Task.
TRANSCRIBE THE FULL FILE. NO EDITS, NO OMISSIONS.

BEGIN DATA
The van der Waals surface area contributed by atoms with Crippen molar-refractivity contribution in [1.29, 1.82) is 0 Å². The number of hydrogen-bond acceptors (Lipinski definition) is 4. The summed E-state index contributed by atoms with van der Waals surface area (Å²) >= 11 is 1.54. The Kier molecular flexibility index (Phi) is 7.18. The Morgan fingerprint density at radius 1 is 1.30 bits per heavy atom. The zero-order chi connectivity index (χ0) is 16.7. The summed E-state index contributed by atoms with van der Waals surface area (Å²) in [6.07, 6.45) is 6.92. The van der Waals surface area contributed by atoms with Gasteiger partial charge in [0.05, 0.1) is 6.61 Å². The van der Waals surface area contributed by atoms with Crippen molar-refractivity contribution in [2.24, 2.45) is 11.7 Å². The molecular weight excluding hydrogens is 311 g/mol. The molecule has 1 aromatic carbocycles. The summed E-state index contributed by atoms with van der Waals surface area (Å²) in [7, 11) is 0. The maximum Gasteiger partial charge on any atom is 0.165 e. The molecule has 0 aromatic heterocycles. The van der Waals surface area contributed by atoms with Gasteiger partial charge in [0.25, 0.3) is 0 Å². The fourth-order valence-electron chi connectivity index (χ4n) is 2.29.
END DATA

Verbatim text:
The van der Waals surface area contributed by atoms with Crippen molar-refractivity contribution in [1.29, 1.82) is 0 Å². The number of hydrogen-bond acceptors (Lipinski definition) is 4. The summed E-state index contributed by atoms with van der Waals surface area (Å²) >= 11 is 1.54. The Kier molecular flexibility index (Phi) is 7.18. The Morgan fingerprint density at radius 1 is 1.30 bits per heavy atom. The zero-order chi connectivity index (χ0) is 16.7. The summed E-state index contributed by atoms with van der Waals surface area (Å²) in [6.07, 6.45) is 6.92. The van der Waals surface area contributed by atoms with Gasteiger partial charge in [0.05, 0.1) is 6.61 Å². The van der Waals surface area contributed by atoms with Crippen molar-refractivity contribution in [2.24, 2.45) is 11.7 Å². The molecular weight excluding hydrogens is 311 g/mol. The molecule has 1 aromatic carbocycles. The summed E-state index contributed by atoms with van der Waals surface area (Å²) in [7, 11) is 0. The maximum Gasteiger partial charge on any atom is 0.165 e. The molecule has 0 aromatic heterocycles. The van der Waals surface area contributed by atoms with Gasteiger partial charge in [0.25, 0.3) is 0 Å². The fourth-order valence-electron chi connectivity index (χ4n) is 2.29.